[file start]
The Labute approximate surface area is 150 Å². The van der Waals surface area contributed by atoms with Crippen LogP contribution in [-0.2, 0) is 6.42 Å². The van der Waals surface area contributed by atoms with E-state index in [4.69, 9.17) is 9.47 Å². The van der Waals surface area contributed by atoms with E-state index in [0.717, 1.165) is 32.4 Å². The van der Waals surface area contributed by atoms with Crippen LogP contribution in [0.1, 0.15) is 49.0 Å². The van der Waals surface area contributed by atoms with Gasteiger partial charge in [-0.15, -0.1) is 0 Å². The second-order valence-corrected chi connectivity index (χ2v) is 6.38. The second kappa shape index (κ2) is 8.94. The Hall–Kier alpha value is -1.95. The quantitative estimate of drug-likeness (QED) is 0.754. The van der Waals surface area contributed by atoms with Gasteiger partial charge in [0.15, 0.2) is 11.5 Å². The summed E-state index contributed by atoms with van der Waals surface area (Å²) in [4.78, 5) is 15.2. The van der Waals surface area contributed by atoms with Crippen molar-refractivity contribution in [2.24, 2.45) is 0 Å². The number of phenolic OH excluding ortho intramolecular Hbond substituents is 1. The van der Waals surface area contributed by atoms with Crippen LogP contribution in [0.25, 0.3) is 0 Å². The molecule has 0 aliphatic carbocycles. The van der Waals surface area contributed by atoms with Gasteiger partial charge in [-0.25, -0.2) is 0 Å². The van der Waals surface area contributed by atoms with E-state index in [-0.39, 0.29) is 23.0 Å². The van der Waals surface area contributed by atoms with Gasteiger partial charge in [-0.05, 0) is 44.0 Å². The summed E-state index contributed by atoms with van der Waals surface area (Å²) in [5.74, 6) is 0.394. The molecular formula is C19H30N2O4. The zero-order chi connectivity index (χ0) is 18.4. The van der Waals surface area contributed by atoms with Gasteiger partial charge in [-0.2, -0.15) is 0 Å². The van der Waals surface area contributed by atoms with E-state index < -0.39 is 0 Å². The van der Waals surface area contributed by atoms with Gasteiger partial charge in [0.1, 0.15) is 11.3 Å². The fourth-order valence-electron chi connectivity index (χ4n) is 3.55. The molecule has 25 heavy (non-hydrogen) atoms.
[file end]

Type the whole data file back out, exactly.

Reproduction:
The Labute approximate surface area is 150 Å². The van der Waals surface area contributed by atoms with Crippen LogP contribution in [-0.2, 0) is 6.42 Å². The van der Waals surface area contributed by atoms with E-state index in [4.69, 9.17) is 9.47 Å². The van der Waals surface area contributed by atoms with E-state index in [0.717, 1.165) is 32.4 Å². The van der Waals surface area contributed by atoms with Crippen LogP contribution in [0.1, 0.15) is 49.0 Å². The van der Waals surface area contributed by atoms with Gasteiger partial charge in [-0.15, -0.1) is 0 Å². The second-order valence-corrected chi connectivity index (χ2v) is 6.38. The second kappa shape index (κ2) is 8.94. The Hall–Kier alpha value is -1.95. The quantitative estimate of drug-likeness (QED) is 0.754. The van der Waals surface area contributed by atoms with Gasteiger partial charge in [0.15, 0.2) is 11.5 Å². The summed E-state index contributed by atoms with van der Waals surface area (Å²) in [4.78, 5) is 15.2. The van der Waals surface area contributed by atoms with Crippen molar-refractivity contribution in [2.24, 2.45) is 0 Å². The number of phenolic OH excluding ortho intramolecular Hbond substituents is 1. The van der Waals surface area contributed by atoms with Crippen LogP contribution in [0.25, 0.3) is 0 Å². The molecule has 0 aliphatic carbocycles. The van der Waals surface area contributed by atoms with Gasteiger partial charge in [-0.25, -0.2) is 0 Å². The van der Waals surface area contributed by atoms with E-state index in [-0.39, 0.29) is 23.0 Å². The van der Waals surface area contributed by atoms with Gasteiger partial charge in [-0.05, 0) is 44.0 Å². The summed E-state index contributed by atoms with van der Waals surface area (Å²) in [5.74, 6) is 0.394. The molecular formula is C19H30N2O4. The zero-order chi connectivity index (χ0) is 18.4. The van der Waals surface area contributed by atoms with Gasteiger partial charge in [-0.2, -0.15) is 0 Å². The van der Waals surface area contributed by atoms with E-state index < -0.39 is 0 Å². The van der Waals surface area contributed by atoms with Gasteiger partial charge in [0.1, 0.15) is 11.3 Å². The fourth-order valence-electron chi connectivity index (χ4n) is 3.55. The molecule has 25 heavy (non-hydrogen) atoms.